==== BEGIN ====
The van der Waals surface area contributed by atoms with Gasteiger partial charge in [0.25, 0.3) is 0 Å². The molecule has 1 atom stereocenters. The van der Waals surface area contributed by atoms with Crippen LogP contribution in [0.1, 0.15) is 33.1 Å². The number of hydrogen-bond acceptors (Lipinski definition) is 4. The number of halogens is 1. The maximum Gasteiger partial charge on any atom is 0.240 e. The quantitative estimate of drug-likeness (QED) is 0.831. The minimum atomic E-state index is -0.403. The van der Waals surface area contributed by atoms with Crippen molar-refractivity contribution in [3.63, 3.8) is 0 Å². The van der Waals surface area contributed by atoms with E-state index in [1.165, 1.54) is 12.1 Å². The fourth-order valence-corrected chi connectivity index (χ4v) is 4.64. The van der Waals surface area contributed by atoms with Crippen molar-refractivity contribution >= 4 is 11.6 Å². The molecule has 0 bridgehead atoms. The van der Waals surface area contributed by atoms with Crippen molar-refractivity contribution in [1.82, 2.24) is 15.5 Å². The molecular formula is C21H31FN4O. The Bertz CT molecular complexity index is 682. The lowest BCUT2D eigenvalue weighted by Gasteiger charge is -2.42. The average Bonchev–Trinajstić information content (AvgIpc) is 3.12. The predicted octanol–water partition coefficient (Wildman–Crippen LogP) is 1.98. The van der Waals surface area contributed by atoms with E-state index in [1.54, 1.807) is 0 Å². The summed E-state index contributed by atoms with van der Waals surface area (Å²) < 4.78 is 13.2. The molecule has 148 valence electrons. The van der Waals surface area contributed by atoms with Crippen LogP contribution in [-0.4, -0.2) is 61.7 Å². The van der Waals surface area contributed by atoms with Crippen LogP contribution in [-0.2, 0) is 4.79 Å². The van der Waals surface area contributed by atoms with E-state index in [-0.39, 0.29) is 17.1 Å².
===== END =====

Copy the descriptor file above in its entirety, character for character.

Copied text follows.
The van der Waals surface area contributed by atoms with Gasteiger partial charge in [0.25, 0.3) is 0 Å². The molecule has 1 atom stereocenters. The van der Waals surface area contributed by atoms with Crippen LogP contribution in [0.1, 0.15) is 33.1 Å². The number of hydrogen-bond acceptors (Lipinski definition) is 4. The number of halogens is 1. The maximum Gasteiger partial charge on any atom is 0.240 e. The quantitative estimate of drug-likeness (QED) is 0.831. The minimum atomic E-state index is -0.403. The van der Waals surface area contributed by atoms with Crippen molar-refractivity contribution in [3.63, 3.8) is 0 Å². The van der Waals surface area contributed by atoms with E-state index in [1.165, 1.54) is 12.1 Å². The fourth-order valence-corrected chi connectivity index (χ4v) is 4.64. The van der Waals surface area contributed by atoms with Crippen molar-refractivity contribution >= 4 is 11.6 Å². The molecule has 0 bridgehead atoms. The van der Waals surface area contributed by atoms with Crippen molar-refractivity contribution in [1.82, 2.24) is 15.5 Å². The molecular formula is C21H31FN4O. The Bertz CT molecular complexity index is 682. The lowest BCUT2D eigenvalue weighted by Gasteiger charge is -2.42. The average Bonchev–Trinajstić information content (AvgIpc) is 3.12. The predicted octanol–water partition coefficient (Wildman–Crippen LogP) is 1.98. The van der Waals surface area contributed by atoms with E-state index in [1.54, 1.807) is 0 Å². The summed E-state index contributed by atoms with van der Waals surface area (Å²) < 4.78 is 13.2. The molecule has 148 valence electrons. The van der Waals surface area contributed by atoms with Crippen LogP contribution in [-0.4, -0.2) is 61.7 Å². The van der Waals surface area contributed by atoms with Crippen LogP contribution in [-0.2, 0) is 4.79 Å². The van der Waals surface area contributed by atoms with E-state index in [-0.39, 0.29) is 17.1 Å².